Looking for anti-inflammatory foods? You’ll learn about 20+ whole foods that will help prevent and interrupt chronic inflammation. Learning about what to avoid will also help you find the diet that works best for you. Check out the recipes at the bottom that are jam-packed full of foods that boost your immune system and give you the most health benefits!

A cutting board full of yellow squash, zucchini squash, red onion, green and red bell pepper, and mushrooms.

What are some anti-inflammatory foods?

Berries, fish, and cruciferous vegetables are just some of the many foods that are anti-inflammatory. The more than 20 whole foods in this list all help your immune response in protecting your body.


Strawberries, blueberries, raspberries, and blackberries are jam-packed with fiber, vitamins, and minerals. They are full of antioxidants called anthocyanins, which can reduce the risk of diseases like heart failure.

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Fatty Fish

Fatty fish, including wild salmon, sardines, herring, and anchovies, are full of protein and omega-3 fatty acids (EPA & DHA). EPA and DHA can improve inflammation and ultimately reduce the risk of diabetes and kidney disease. The body also breaks down these fatty acids into resolvins and protectins, which can enhance insulin sensitivity.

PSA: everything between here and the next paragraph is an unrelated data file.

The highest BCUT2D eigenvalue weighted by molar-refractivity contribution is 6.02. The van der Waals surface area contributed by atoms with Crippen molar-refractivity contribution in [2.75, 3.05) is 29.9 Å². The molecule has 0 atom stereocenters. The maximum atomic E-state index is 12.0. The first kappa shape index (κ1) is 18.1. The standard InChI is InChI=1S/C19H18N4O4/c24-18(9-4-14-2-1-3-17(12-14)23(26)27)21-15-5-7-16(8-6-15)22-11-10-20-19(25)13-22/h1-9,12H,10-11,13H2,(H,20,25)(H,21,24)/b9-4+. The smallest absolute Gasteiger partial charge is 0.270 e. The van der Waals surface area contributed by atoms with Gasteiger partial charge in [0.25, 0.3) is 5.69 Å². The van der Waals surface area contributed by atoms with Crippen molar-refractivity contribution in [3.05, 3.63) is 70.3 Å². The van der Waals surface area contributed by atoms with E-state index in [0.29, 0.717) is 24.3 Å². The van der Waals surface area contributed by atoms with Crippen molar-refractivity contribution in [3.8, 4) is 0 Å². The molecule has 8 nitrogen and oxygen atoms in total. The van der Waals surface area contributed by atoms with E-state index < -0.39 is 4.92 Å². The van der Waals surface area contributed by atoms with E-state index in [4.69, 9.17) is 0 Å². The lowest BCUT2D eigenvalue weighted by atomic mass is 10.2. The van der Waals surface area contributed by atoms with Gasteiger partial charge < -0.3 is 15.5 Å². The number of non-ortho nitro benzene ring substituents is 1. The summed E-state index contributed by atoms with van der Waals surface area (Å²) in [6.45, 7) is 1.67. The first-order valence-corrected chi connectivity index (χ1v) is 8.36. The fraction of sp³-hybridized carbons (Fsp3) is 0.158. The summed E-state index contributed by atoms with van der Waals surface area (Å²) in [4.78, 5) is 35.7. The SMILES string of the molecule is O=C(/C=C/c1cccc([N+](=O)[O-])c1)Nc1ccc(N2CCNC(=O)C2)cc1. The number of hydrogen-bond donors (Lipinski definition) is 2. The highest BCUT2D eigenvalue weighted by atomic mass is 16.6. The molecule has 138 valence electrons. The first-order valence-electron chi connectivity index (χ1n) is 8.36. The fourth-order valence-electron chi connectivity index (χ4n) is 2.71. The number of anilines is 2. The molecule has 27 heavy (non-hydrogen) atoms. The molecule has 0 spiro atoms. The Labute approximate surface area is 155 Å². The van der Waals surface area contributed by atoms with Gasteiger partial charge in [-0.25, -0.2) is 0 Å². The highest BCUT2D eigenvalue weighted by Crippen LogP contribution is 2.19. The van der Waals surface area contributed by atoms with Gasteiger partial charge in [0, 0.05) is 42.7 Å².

Glazed salmon is served for a spring meal after cooking in the air fryer.

Cruciferous Vegetables

Broccoli, cauliflower, Brussels sprouts, and kale are all cruciferous vegetables that can decrease the risk of some cancers and cardiovascular disease. They are full of antioxidants like sulforaphane, reducing cytokines levels that drive inflammation throughout your body.


Avocados have lots of potassium, magnesium, fiber, and healthy fats. Interestingly enough, avocados may actually reduce inflammation in newly formed skin cells.

An avocado is sliced in half and the pit is removed.


Red bell peppers and chili peppers are full of vitamin C and antioxidants like quercetin. This antioxidant reduces inflammation in chronic diseases like diabetes.


Types of mushrooms including truffles, Portobello, and shiitake, are low in calories and rich in selenium, copper, and vitamin B. It’s best to eat these raw in salads or with dips.

Mushrooms stems are all removed creating mushroom caps.


Grapes reduce the risk of many diseases like obesity, Alzheimer’s disease, and eye disorders because they contain anthocyanins. Resveratrol is another antioxidant that has anti-inflammatory health benefits. Grapes also increase the adiponectin hormone, which is associated with mitigating weight gain.


Turmeric is a powerful anti-inflammatory compound. It can reduce inflammation that leads to arthritis and diabetes. If combined with black pepper, it can significantly decrease inflammatory components in your body.

Extra Virgin Olive Oil

A pillar in the Mediterranean diet, extra virgin olive oil helps reduce the risk of many brain cancers and heart diseases. Olive oil has an oleocanthal antioxidant that is similar to ibuprofen and has anti-inflammatory effects.

Dark Chocolate